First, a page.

African Americans in the U.S. Economy Since Emancipation
William A. Sundstrom
Santa Clara University - Leavey School of Business - Economics Department
July 22, 2011
SCU Leavey School of Business Research Paper No. 11-09
This paper explores the history of African Americans in the U.S. economy since emancipation. With the end of the Civil War, some four million former slaves had gained their freedom, but the freed people faced daunting economic challenges, including poverty, illiteracy, and discrimination. Despite these adverse conditions, the economic status of African Americans improved over the ensuing century, if haltingly and unevenly. Progress was driven by three major forces. First, both inside and outside the South, black educational gains narrowed the black-white skill gap. Second, black workers moved to opportunities in burgeoning urban labor markets. Third, especially during the 1960s, racial discrimination in labor and other markets declined under pressure from the civil rights movement, equal opportunity law, and diminishing racial prejudice on the part of whites. The decades since the achievements of the 1960s present a decidedly more mixed picture. Overt racial discrimination plays a less substantial role in limiting the opportunities of African Americans in the U.S. economy than it did half a century ago. On the other hand, progress toward narrowing the economic gaps between blacks and whites has stagnated. Particularly concerning has been the concentration of poverty and social dislocation in inner-city neighborhoods, exploding black male incarceration rates, and the large and persistent racial skill gap.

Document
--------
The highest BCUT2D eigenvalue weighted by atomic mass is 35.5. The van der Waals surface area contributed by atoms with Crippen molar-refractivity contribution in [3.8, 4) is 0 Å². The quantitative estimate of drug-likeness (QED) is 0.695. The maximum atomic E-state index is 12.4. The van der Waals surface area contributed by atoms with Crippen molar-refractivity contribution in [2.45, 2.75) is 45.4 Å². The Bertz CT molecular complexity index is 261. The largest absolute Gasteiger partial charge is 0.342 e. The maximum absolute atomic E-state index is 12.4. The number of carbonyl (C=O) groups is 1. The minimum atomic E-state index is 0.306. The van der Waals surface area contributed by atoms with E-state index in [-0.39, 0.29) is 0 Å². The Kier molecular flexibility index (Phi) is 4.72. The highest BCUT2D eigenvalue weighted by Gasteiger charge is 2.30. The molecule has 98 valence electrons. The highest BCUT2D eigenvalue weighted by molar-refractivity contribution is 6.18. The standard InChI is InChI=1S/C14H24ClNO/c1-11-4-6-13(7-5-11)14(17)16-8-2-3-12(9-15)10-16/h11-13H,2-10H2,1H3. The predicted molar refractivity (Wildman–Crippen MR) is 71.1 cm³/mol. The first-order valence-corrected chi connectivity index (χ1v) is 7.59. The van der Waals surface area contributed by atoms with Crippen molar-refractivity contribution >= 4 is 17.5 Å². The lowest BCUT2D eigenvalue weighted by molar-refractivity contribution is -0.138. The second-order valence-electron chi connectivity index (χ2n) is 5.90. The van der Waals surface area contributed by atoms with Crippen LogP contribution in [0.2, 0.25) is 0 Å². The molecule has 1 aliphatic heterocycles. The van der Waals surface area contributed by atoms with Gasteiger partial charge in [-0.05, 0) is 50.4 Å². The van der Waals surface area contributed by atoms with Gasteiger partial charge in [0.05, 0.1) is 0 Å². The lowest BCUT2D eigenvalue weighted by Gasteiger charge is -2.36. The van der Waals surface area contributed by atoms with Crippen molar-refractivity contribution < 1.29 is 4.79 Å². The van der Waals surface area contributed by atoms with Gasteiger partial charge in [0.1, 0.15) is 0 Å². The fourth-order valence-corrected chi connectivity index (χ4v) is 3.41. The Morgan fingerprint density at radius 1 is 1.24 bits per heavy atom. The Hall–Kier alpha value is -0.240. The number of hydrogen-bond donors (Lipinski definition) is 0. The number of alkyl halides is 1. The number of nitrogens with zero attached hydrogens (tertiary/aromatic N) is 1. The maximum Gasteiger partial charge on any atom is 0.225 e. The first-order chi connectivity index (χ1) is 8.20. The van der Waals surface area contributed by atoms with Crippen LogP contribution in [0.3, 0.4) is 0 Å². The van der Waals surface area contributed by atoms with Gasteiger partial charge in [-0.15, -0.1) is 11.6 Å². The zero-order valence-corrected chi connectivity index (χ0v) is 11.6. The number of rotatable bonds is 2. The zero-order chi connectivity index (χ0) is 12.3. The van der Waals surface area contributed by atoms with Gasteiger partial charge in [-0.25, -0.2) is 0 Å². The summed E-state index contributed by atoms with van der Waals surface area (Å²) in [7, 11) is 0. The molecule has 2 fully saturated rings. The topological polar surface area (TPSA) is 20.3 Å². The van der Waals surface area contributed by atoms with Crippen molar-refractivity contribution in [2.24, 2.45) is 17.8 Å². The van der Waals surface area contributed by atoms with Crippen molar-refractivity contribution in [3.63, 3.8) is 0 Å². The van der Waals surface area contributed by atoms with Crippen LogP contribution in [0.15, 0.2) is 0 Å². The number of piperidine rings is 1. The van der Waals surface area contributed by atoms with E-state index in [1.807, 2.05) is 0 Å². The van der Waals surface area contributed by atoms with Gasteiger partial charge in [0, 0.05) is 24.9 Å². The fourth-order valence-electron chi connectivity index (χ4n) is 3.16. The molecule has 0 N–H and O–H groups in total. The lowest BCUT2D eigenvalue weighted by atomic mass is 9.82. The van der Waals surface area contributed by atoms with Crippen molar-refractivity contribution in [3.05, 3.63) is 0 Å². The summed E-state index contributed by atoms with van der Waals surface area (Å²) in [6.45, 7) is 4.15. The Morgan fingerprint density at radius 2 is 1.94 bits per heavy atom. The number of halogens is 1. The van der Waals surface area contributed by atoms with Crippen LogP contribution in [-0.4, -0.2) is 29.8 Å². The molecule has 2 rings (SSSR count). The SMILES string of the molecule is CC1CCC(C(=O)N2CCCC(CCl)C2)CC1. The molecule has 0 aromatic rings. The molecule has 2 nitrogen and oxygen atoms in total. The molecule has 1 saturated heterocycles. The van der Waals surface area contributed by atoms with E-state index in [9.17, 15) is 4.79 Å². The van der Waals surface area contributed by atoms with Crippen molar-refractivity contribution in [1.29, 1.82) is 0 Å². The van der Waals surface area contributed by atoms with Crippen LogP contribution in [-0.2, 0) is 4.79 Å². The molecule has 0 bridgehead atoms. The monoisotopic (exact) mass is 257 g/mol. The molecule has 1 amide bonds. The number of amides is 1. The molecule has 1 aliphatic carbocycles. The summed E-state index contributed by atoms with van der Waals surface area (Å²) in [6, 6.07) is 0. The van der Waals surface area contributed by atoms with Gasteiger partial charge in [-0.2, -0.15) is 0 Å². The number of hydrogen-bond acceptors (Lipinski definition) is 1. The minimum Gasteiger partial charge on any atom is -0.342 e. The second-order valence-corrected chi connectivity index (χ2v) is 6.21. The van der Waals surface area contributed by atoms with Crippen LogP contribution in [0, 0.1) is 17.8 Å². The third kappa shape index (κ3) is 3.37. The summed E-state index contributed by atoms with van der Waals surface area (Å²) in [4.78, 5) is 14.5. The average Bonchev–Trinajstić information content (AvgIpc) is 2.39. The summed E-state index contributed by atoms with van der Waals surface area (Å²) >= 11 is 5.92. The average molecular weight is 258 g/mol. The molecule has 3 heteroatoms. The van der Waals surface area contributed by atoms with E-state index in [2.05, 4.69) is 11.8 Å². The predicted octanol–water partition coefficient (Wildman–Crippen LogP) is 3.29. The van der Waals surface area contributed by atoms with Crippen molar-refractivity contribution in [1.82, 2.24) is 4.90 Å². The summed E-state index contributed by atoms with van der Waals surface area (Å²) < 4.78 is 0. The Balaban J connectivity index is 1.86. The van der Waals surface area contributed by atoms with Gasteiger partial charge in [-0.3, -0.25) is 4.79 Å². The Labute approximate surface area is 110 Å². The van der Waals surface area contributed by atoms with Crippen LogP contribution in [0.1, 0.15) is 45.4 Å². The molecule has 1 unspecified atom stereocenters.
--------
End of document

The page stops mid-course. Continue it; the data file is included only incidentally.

Number of Pages in PDF File: 35
Keywords: African Americans, discrimination, inequality, race
JEL Classification: J3, J7, N3working papers series
Date posted: July 26, 2011 ; Last revised: August 26, 2011
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